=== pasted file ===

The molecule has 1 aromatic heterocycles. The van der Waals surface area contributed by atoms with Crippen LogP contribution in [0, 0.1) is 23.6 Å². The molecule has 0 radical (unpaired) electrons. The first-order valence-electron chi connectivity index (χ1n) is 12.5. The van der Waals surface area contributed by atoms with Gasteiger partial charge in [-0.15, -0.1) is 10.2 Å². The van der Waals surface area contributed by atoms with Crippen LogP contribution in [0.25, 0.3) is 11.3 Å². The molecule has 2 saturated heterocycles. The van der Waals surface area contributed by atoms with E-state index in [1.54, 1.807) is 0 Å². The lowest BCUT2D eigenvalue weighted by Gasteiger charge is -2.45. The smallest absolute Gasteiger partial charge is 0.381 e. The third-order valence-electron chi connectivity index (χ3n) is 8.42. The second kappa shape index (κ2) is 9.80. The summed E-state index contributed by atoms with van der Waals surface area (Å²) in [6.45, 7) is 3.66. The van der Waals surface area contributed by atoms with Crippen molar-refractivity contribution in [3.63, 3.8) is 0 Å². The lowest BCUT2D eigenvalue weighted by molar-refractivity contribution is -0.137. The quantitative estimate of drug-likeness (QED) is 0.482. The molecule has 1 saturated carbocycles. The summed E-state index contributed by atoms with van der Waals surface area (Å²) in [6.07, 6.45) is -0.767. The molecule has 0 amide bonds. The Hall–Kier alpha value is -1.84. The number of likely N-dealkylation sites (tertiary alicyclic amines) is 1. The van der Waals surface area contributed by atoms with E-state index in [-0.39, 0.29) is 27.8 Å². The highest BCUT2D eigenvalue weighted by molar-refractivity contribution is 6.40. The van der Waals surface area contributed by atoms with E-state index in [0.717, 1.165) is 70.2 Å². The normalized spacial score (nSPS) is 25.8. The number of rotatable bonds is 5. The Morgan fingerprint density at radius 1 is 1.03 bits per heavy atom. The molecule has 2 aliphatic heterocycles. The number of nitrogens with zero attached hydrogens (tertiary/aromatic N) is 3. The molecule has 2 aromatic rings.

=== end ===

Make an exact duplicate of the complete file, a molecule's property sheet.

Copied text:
The molecule has 1 aromatic heterocycles. The van der Waals surface area contributed by atoms with Crippen LogP contribution in [0, 0.1) is 23.6 Å². The molecule has 0 radical (unpaired) electrons. The first-order valence-electron chi connectivity index (χ1n) is 12.5. The van der Waals surface area contributed by atoms with Gasteiger partial charge in [-0.15, -0.1) is 10.2 Å². The van der Waals surface area contributed by atoms with Crippen LogP contribution in [0.25, 0.3) is 11.3 Å². The molecule has 2 saturated heterocycles. The van der Waals surface area contributed by atoms with E-state index in [1.54, 1.807) is 0 Å². The lowest BCUT2D eigenvalue weighted by Gasteiger charge is -2.45. The smallest absolute Gasteiger partial charge is 0.381 e. The third-order valence-electron chi connectivity index (χ3n) is 8.42. The second kappa shape index (κ2) is 9.80. The summed E-state index contributed by atoms with van der Waals surface area (Å²) in [6.45, 7) is 3.66. The van der Waals surface area contributed by atoms with Crippen molar-refractivity contribution in [3.63, 3.8) is 0 Å². The lowest BCUT2D eigenvalue weighted by molar-refractivity contribution is -0.137. The quantitative estimate of drug-likeness (QED) is 0.482. The molecule has 1 saturated carbocycles. The summed E-state index contributed by atoms with van der Waals surface area (Å²) in [6.07, 6.45) is -0.767. The molecule has 0 amide bonds. The Hall–Kier alpha value is -1.84. The number of likely N-dealkylation sites (tertiary alicyclic amines) is 1. The van der Waals surface area contributed by atoms with E-state index in [-0.39, 0.29) is 27.8 Å². The highest BCUT2D eigenvalue weighted by molar-refractivity contribution is 6.40. The van der Waals surface area contributed by atoms with E-state index in [0.717, 1.165) is 70.2 Å². The normalized spacial score (nSPS) is 25.8. The number of rotatable bonds is 5. The Morgan fingerprint density at radius 1 is 1.03 bits per heavy atom. The molecule has 2 aliphatic heterocycles. The number of nitrogens with zero attached hydrogens (tertiary/aromatic N) is 3. The molecule has 2 aromatic rings.